This time last week were were all in my mum and dad’s caravan; enjoying the last morning of our mini-holiday to North Wales.
It was raining and the Twinkles had just had breakfast.
Rather than watch TV, we decided to do some colouring. I’d bought some wax crayons and paper the day before so this was going to be a ‘first’ for my two little men.
The boys were fascinated by the coloured marks that the crayons left on the paper and there was much concentration as they completed their masterpieces. All in all, for the cost of a couple of quid, it was a lovely activity for them to do on a drizzly morning.
Old Fashioned Pastimes
It was only after we got home and I went though the pics my mum had that it struck me how old fashioned these images look.
Granted, the caravan decor is straight out of the 1980s; the upholstery fabric would probably have been sold on ‘Are You Being Served’.
Plus the lighting is off and has that yellow tinge synonymous with old pictures.
But mostly, these images look old fashioned to me because my parents have got similar snaps from my childhood!
My little sister and I spent many family holidays in various static caravans in Wales.
There’s almost 10 years between us, but we always managed to find things to do to bridge the age-gap and entertain ourselves.
Our parents have got almost identical photographs of us, sitting colouring at the table or sprawled out on the floor — felt-tips and crayons strewn about — often with a look of concentration, similar to the one my babies are wearing on these photos, on our faces.
And actually, that’s a lovely thing.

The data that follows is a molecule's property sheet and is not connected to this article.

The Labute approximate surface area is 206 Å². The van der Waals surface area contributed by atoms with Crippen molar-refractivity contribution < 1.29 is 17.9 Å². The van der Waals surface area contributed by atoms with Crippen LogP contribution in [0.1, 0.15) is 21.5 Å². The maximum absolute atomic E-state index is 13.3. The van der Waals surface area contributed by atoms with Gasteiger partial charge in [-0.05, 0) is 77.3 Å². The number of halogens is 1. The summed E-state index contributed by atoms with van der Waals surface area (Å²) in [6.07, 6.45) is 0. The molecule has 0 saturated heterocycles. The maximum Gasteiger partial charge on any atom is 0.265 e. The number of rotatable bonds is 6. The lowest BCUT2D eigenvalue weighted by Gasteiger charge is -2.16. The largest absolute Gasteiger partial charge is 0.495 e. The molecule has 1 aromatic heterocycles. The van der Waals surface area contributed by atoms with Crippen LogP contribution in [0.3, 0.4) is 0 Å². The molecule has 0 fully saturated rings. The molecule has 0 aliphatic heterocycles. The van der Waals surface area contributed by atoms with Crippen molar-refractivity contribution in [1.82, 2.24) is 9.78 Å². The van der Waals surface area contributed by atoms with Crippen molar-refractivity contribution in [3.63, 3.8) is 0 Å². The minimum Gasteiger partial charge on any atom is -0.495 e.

Especially as I don’t see that same air of attentiveness and enjoyment when the children watch TV — it’s more a vacant, blank expression.
Getting Back To Analogue
These days kids are so bombarded with ‘all singing, all dancing’ toys.
Back-to-back TV programmes, video games, remote control gadgets. Ipads, ipods and all manner of other techno-fayre that the simple things are often overlooked.
My childhood was pretty idyllic.
I grew up in a village — my friends and I would play Sindys, build dens, play on bikes or rollerboots, pretend to be fairies and spend hours colouring and painting when the weather was grey.
It was simple but now, in my forties and can say it was memorable.
If I can give my boys a similar kind of upbringing — made of such happy memories — then I will have succeeded as a parent.
It’s so easy to stick our kids in front of the TV (or other device) these days; (especially when we need to get on with things). God knows, I’m as guilty of it as the next person. Peppa Pig when I need to sort the washing – Waybuloo when I’m getting the tea on.
And the odd TV programme is no bad thing, after all.
A little bit of TV feeds the imagination… but back-to-back TV does not.
As a child of the 70s, I grew up on a diet of Playschool, Bod, Bagpuss and Fingerbobs.
But there was no dedicated TV channel back then.
Childrens’ TV programmes happened a couple of times during the day, then — when I was a little older — an hour after school.
The Simple Things
So from here-on-in I’m going back to the future.
That doesn’t mean I’m going to veto technology and pretend that the last 30 years of innovation haven’t happened.
But I am going to try and be mindful of the simple things that made my childhood so memorable and ensure that my children have a good balance of wholesome, ‘old-fashioned’ activities together with the things that kids enjoy today.
After all, as my mum always used to tell me… too much TV will give you square eyes.
And that’s not a good look for anyone ;)